But the women are crippled with the same sense of helplessness as us, and when we say Ba la bai, he can go home! There isn't the normal sense of hope or joy at this prospect, that we usually see in parents in developed countries. This is a country where women have learned not to mourn their children, because so many are lost. Here both children and mothers eat 3 meals a day. Here their children are safe within these walls, here they are cared for. Here men must lay down their guns before they enter our compound. Here the children are more than soldiers bred for more war, and women are more than baby making factories. Here, they can finally be mothers, and human beings living with dignity.
A beautiful moment under the mango tree in a very painful week.
A severely malnourished child gaining weight and happy, a mother finally finding peace in South Sudan.
This country shatters your heart, and puts it back together again and again…
It is not a safe home we send these people to. We send them back to the endless cycle of poverty and malnutrition and disease and violence, dreading how soon they will come back again. Dreading how soon they will have nothing to come back to, when MSF closes this project in a few months and re-diverts resources to responding to critical emergencies. These people need education and development, but that has never been MSF's mandate, no much how insurmountable their needs and suffering are.
In the late afternoon, after a friendly game of football and pick-up basketball with the local staff under the pink and twilight-blue fire of an African sunset, we head back to our compound to gather under a giant Acacia tree for dinner. Previous mission staff erected a huge circular wooden structure surrounding it for shelter under its shade, a central focal point aptly named "Mosquito Bar" for the high risk of malaria one may be infected with sitting under it.
Without reliable wifi, without telephones, without television, without radio, we must entertain ourselves. Strong russian beer appears magically as we muse over the troubles of this broken country, slaking our thirst for a different kind of life we know is possible. Then the guitars, ukuleles and drums begin a cross-cultural immersion of sound, as the cats outside our kitchen yowl in unison. Pakistani staff regale us with songs of unrequited love in Urdu and Pashto, as our Nicaraguan drummer bangs out trance-like rhythms of memory and amnesia, captivating us before melting and fading into the long night.
The outside world intrudes momentarily. Massive UN trucks carrying food and supplies rumble over dirt roads on the other side of the fence. A wedding next door where a dowry of 300 cattle were presented to the village chieftain competes with us, ebullient singing and hypnotic drumming resonating through the early dawn hours. Our faces are lit with the fire of cigarettes and sad smiles, because the people here have so little to celebrate and be happy for. The unbearable heat of the day transforms into comfortable strong gusts of sweet breeze, bringing change and relief to our tired bodies and minds.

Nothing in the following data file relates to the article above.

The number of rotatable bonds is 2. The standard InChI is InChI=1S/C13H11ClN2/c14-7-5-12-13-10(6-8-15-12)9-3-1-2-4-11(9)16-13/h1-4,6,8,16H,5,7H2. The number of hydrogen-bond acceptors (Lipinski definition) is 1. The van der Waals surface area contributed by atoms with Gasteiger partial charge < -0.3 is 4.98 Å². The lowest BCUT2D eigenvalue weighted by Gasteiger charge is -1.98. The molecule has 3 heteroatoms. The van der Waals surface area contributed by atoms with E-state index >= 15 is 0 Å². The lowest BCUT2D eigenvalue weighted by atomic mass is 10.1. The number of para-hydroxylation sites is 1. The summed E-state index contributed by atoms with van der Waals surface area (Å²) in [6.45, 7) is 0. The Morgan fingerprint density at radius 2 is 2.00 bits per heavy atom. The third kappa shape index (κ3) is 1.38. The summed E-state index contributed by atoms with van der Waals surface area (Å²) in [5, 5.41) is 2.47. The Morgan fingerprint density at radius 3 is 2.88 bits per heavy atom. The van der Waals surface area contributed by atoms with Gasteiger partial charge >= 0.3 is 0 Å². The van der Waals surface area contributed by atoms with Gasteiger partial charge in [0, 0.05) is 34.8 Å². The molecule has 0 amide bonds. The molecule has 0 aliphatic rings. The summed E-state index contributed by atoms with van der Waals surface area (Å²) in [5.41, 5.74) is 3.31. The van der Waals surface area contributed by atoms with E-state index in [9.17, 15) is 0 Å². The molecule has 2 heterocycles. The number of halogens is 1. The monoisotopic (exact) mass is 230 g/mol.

The ink-black night sky here is heavy with a woven quilt of billions of stars, layers upon layers of constellations, interlocking across dimensions of time and space and intensity and memory. I once loved a sailing man, who told me that Venus is the brightest star, but I must find the North Star to find my way home.
In the southern hemisphere here, every star here is brighter than the next. I feel lost, afloat in the dark celestial sea of light, disjointed and alienated from myself and everything I know. I am tens of thousands of miles away from home, in a forgotten place, a country without a moral compass; a land of fire and blood, of kindness and brutality. I used to say that you cannot make a home out of a person, but these South Sudanese are reminding me that perhaps the memory of our loved ones' voices, jarring and worried down terrible phone lines, are all that tie us to this earth. Communication is always cut short by a dying connection. I remember a baby that afternoon whom held a rattle carved from wood in the shape of a thigh bone, ringed in tiny tribal beads, in memory of her dead twin sister. She must carry this with her always, or she loses herself.
The stories weave themselves into the song of the wind, and we struggle to sleep. Seeds of hope and loss have been planted in the garden of our souls, and we toss and turn, waiting for the rains to finally come.